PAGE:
David Deavel on De Sales, Newman, Chesterton, and Hitchcock
Date: March 18th, 2018

Location, location, location.  That is the eternal cry of every real estate agent, and it proved prophetic for this week’s guest, Prof. David Deavel, an assistant professor of Catholic Studies at the University of St. Thomas — as he grew up an evangelical Christian in the shadow of Notre Dame, which gave him the foundation for later converting to Catholicism.  And along the way, he became an expert on a number of Catholic saints, theologians, and writers, which is where our discussion winds today.  And a winding road it is, starting with St. Francis De Sales, moving into John Henry Newman, off to G.K. Chesterton, and finally stopping with Alfred Hitchcock.  This is a fun-filled and light-hearted look at a number of Catholic thinkers and their relationship to our modern world.

The conversation begins with a bit of the background on our guest, and an interesting fun fact that the city of St. Paul was once called “Pig’s Eye.”  We learn much about how Prof. Deavel ended up thinking about everything from Catholic social thought to vampires and Harry Potter.  After that, we get on to the primary topic at hand, which is Saint Francis De Sales, a priest who originally started out as a lawyer and who was also an avid rower back in the 16th century (and eventually passing in 1622).  Prof. Deavel terms De Sales a “patron saint for our time” by observing that Francis threw himself into a very contentious environment in Switzerland several decades after the Protestant Reformation.  Catholics were not all that popular in Geneva back then, thus De Sales had to figure out how to keep a low profile (once hiding in a tree for a full day), yet keep true to his love of spreading the Gospel.  De Sales strategy was to show and live a life of love, and would often minister in local houses.  His understanding that all Christians were holy was a thought that preceded the thinking of the Second Vatican Council’s emphasis on ecumenism by more than three centuries.  David points out that in today’s world where politics has become a “blood sport” and all sorts of groups are locked in seemingly endless battle, De Sales message of tolerance is one that should be heralded.  Francis De Sales eventually was promoted to bishop of Geneva and founded the Salesians religious order (or Visitation sisters).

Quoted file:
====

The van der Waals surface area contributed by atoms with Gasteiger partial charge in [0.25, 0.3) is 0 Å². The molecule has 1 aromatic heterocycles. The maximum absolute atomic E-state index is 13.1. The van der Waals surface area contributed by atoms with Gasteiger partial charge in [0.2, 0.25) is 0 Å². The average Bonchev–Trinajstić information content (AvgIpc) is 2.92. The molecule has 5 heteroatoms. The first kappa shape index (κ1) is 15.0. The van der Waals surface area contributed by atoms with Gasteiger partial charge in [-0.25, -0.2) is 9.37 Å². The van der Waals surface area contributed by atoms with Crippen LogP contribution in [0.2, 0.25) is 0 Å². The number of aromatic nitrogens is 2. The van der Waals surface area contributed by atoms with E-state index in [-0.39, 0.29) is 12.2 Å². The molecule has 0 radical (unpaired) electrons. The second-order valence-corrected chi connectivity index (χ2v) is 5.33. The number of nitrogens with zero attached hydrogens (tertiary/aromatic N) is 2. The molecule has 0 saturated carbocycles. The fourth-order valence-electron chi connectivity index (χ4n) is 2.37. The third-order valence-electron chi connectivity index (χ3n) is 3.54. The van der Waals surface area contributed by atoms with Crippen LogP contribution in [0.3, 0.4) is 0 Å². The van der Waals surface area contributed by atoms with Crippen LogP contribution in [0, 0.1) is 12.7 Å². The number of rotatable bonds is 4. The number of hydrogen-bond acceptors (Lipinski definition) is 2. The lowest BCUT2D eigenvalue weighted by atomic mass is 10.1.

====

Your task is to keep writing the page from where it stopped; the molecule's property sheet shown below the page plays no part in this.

We then move on to discuss John Henry Newman who lived for most of the 19th century and became an important figure in Catholic education.  Experiencing a Christian conversion at age 16 and becoming an Anglican clergy member in the 1820s, Newman was a principal leader of the Oxford Movement that sought to return the Church of England to its Catholic roots.  Though unsuccessful in returning the Anglican Church to Catholicism, Newman found himself converting to Catholicism in the mid-19th century, eventually becoming a Cardinal in the Church.  We discuss his emphasis on education, culminating both in his work in Dublin, as well as his series of lectures that culminated in the work The Idea of a University which has heavily influenced Catholic higher education to this day.  Although never having hidden in a tree like Francis De Sales, Cardinal Newman has been on the road to sainthood and is currently categorized as Blessed Newman, one step away from becoming an official saint.  Our conversation turns then to G.K. Chesterton, another Catholic thinker that has occupied the mind of Dr. Deavel.  He contrasts the irreligious early life of Chesterton with the two previous figures we discussed, but notes the similarities in how his faith was shaped early in adulthood, eventually culminating in his admission that he was Christian by age 26 and eventual conversion to Catholicism in 1922.  We then veer into the world of Alfred Hitchcock who was influenced by Chesterton but took a much different religious trajectory.  Prof. Deavel notes the religious influences in Hitchcock’s life and how he came back to Catholicism at the end of his life. Our conversation ends with some reflections by David on what this eclectic path of study he has taken has revealed to him over time.  Recorded: February 23, 2018.



Prof. David Deavel’s bio in the Department of Catholic Studies at the University of St. Thomas.

Prof. David Deavel’s Academia.edu page (where you can find his various articles).

LOGOS: A Journal of Catholic Thought and Culture.

The Catholic Controversy, by St. Francis De Sales.

Introduction to the Devout Life, by St. Francis De Sales.

The Idea of a University, by John Henry Newman.

Orthodoxy, by G.K. Chesterton.

The Ballad of the White Horse,” by G.K. Chesterton.

Martin Luther Insult Generator (mentioned in podcast).

Pope Francis Insult Generator (also mentioned in podcast in an ecumenical spirit).


Brian O’Neel on Saint Who? Some Holy Unknowns.

Brian O’Neel on the Saints of January.

Brian O’Neel on the Saints of February.

Jim Tonkowich on Converting to Catholicism.

Corey Olsen on J.R.R. Tolkien.

Louis Markos on the Poetry of Heaven and Hell.

Micah Watson on C.S. Lewis.

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